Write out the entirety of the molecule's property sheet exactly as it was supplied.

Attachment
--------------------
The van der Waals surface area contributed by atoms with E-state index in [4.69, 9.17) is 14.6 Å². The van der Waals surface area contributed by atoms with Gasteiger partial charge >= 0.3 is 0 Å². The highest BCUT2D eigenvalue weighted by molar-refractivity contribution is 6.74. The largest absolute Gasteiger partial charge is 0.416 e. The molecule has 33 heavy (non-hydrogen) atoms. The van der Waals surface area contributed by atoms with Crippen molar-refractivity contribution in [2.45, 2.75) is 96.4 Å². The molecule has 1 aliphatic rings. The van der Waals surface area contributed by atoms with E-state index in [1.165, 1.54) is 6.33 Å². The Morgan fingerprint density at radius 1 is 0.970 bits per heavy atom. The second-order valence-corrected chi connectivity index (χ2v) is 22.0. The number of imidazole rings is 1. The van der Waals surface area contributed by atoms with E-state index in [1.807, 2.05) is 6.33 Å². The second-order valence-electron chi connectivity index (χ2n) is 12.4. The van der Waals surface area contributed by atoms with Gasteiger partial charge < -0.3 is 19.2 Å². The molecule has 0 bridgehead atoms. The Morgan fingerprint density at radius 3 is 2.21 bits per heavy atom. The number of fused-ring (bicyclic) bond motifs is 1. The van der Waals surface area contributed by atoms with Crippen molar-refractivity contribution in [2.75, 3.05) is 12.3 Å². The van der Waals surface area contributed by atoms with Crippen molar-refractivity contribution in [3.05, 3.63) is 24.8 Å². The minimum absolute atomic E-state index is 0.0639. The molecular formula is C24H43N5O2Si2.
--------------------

The van der Waals surface area contributed by atoms with E-state index in [4.69, 9.17) is 14.6 Å². The van der Waals surface area contributed by atoms with Gasteiger partial charge >= 0.3 is 0 Å². The highest BCUT2D eigenvalue weighted by molar-refractivity contribution is 6.74. The largest absolute Gasteiger partial charge is 0.416 e. The molecule has 33 heavy (non-hydrogen) atoms. The van der Waals surface area contributed by atoms with Crippen molar-refractivity contribution in [2.45, 2.75) is 96.4 Å². The molecule has 1 aliphatic rings. The van der Waals surface area contributed by atoms with E-state index in [1.165, 1.54) is 6.33 Å². The Morgan fingerprint density at radius 1 is 0.970 bits per heavy atom. The second-order valence-corrected chi connectivity index (χ2v) is 22.0. The number of imidazole rings is 1. The van der Waals surface area contributed by atoms with E-state index in [1.807, 2.05) is 6.33 Å². The second-order valence-electron chi connectivity index (χ2n) is 12.4. The van der Waals surface area contributed by atoms with Gasteiger partial charge < -0.3 is 19.2 Å². The molecule has 0 bridgehead atoms. The Morgan fingerprint density at radius 3 is 2.21 bits per heavy atom. The number of fused-ring (bicyclic) bond motifs is 1. The van der Waals surface area contributed by atoms with Crippen molar-refractivity contribution in [2.75, 3.05) is 12.3 Å². The van der Waals surface area contributed by atoms with Crippen molar-refractivity contribution in [3.05, 3.63) is 24.8 Å². The minimum absolute atomic E-state index is 0.0639. The molecular formula is C24H43N5O2Si2.